But he was also the final resort to whom every searcher came in time for various facts of history and his interpretation of them. His spectacles would slide down his nose, his blue eyes with their kindly twinkle would come into view, and he would talk. Knowledge was a passion with him. His philosophy and humor bubbled over, but they were never riotous. Nothing about him disturbed his equanimity, unless it was an undated Boston view. Then he pronounced anathema on the photographer who did not record the year it was taken. He was always, says Miss Harriet Swift of the Library, “even-tempered but never Pollyannaish.” He enjoyed telling a clever joke and repeated it with gusto.

    Fox and Burke, Pitt and Lord North were “just folks” to him. They were passers-by on Washington Street, and he knew them more intimately than anyone else could know them. When he was a boy of eleven, he had talked with a soldier of Bunker Hill, and he had known the grandson of a man killed in the redoubt there. People and events were very real to him all his life. He had no illusions about them any more than he had about his own place in the community and the value of his work; he merely sat in the sun with his notebooks before him and enjoyed the days that were allotted to him. The urge of the antiquary was strong in him. He wrote down the folk songs that his grandmother, a Trefethen of some Cornish seacoast village, used to sing; and he frequented burial grounds to study the inscriptions. So great a lure was the cemetery that his little daughter, before setting forth with him for a walk, would often stipulate that the entire afternoon should not be passed in a survey of gravestones.

    Even in the days when he hunted and fished, topography was his especial delight, and he had wandered over every hill and marsh, examined every tree and spring, and followed the shore line of the Boston peninsula before he reached middle life. Mr. Canavan prepared two papers based on these exhaustive pilgrimages. This Society published one of them, Mr. Blackstone’s “Excellent Spring,” in the Transactions for April, 1907 (xi. 295–328). The Bostonian Society included in its Proceedings the other under the title, Where Were the Quakers Hanged? (1911, pp. 37–49) a controversial but convincing survey, based on an exhaustive investigation.565 Two other papers by him which were included in the Transactions of this Society bore the titles The Old Boston Public Library, 1656–1747 (xii. 116–132), and Isaac Johnson, Esquire, The Founder of Boston (xxvii. 272–285). In these papers he rarely ventures a personal opinion, but he does express his preference for Anne Hutchinson over the Reverend John Wilson, the nemesis that pursued her.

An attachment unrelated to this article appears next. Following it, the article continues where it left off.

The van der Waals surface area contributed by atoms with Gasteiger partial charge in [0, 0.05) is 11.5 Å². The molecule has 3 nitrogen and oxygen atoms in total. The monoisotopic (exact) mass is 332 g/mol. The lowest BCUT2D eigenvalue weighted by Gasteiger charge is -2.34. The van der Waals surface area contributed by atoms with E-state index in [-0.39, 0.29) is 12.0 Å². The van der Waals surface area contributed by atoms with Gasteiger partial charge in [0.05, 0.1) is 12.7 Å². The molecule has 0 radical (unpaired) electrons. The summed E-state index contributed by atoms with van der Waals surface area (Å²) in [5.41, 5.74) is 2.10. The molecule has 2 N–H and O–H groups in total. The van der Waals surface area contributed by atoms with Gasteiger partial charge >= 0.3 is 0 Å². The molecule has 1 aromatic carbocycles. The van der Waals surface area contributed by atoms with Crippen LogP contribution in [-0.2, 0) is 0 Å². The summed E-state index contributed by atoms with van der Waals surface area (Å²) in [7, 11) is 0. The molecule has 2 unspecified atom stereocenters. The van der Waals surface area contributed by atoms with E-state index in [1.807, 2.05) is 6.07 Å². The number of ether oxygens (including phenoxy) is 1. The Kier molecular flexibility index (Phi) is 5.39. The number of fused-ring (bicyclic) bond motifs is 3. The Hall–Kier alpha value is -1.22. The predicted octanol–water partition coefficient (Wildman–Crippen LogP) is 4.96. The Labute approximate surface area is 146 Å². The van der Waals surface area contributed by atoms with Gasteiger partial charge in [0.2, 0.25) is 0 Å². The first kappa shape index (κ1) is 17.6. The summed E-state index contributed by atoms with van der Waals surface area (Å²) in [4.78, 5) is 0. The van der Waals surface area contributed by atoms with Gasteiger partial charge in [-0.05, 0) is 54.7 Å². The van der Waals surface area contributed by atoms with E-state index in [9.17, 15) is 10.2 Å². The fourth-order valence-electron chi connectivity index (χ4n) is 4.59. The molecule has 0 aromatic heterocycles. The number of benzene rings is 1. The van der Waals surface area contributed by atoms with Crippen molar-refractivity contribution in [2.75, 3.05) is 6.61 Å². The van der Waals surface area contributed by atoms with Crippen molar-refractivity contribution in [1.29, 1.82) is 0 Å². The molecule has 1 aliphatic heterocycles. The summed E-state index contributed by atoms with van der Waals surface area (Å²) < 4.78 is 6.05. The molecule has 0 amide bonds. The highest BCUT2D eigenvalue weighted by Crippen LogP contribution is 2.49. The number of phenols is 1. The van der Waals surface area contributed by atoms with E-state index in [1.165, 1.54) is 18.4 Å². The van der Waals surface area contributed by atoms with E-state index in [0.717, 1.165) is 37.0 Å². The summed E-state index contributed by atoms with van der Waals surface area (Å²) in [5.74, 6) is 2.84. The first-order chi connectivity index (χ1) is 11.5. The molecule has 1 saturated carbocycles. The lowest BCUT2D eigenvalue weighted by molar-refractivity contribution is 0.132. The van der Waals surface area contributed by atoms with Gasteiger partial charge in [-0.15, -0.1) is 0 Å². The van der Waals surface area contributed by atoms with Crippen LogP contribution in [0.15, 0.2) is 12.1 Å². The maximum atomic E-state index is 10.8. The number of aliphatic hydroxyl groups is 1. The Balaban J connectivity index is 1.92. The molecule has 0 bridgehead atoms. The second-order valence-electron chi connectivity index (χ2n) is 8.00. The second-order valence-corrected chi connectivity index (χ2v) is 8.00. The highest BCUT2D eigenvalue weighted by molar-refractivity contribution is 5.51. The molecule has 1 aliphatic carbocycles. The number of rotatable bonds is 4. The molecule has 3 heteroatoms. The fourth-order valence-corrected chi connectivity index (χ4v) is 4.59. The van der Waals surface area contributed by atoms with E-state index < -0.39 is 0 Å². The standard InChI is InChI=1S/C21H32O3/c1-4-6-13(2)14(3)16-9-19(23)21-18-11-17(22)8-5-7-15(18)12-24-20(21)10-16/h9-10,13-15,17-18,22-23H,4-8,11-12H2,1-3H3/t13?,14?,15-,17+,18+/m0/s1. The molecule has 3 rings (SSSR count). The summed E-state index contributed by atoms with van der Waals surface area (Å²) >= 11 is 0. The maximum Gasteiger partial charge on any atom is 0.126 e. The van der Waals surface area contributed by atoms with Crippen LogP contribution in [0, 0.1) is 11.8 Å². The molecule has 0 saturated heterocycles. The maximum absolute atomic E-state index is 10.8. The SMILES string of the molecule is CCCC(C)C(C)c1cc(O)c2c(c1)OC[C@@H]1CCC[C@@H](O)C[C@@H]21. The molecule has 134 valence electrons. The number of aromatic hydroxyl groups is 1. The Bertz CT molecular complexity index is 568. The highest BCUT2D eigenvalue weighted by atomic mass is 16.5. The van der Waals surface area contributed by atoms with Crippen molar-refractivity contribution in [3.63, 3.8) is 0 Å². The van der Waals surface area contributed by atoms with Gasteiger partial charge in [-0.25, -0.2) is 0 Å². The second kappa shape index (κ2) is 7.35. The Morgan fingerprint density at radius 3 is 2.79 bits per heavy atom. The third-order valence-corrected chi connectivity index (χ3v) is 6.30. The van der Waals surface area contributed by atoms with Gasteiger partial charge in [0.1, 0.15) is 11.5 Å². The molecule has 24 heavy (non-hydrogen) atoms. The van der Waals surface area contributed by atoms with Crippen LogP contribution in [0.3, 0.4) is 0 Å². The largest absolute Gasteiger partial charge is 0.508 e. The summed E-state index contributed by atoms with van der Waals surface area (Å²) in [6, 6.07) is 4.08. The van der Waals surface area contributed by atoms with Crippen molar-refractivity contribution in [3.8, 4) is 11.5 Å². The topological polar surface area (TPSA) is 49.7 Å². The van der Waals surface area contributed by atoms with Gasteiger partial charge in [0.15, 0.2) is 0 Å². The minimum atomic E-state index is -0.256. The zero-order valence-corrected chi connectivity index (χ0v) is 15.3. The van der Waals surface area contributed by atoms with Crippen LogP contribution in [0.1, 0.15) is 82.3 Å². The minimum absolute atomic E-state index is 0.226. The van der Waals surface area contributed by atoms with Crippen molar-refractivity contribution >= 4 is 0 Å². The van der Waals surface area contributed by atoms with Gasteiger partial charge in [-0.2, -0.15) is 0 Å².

A group of papers contributed to the Somerville Journal indicates an interest in his birthplace. Their nature is shown by the titles: First Settler’s Homestead (December 1, 1922); Gibbons of Gibbons’s Field (March 30, 1923); How the British Advanced (June 1, 1923); On the Night of April 18 (April 3, 1925); March through Somerville (April 10, 1925); Retreat from Lexington (April 17, 1925). The last paper tells how the British soldiers were harried as they passed through Somerville, and some of the claims for damages.

    Membership in the Colonial Society delighted him. He was too transparent and too honest to dissemble his gratitude for this recognition of his scholarship, and he did not hesitate to refer to it. After an enthusiastic description of one of the Colonial Society meetings which he attended he remarked to a friend ruefully: “I am afraid I talked too much, much too much.” This was a sure sign of his keen, happy enjoyment, for Mr. Canavan, although he liked to talk, was not an indiscriminate talker.

    Mr. Zoltán Haraszti, in the Boston Public Library publication More Books (vi. 21), says of him: “His mental vigor remained undiminished to the last. His short stature was becoming smaller and smaller with the years, but his blue eyes under the broad skull kept their keenness and zest.”

    Mr. Canavan died in Boston, January 21, 1931, aged 82, after a short illness. Services were conducted by the Reverend Frank Holmes, of Jamaica Plain, and his ashes were buried at Forest Hills.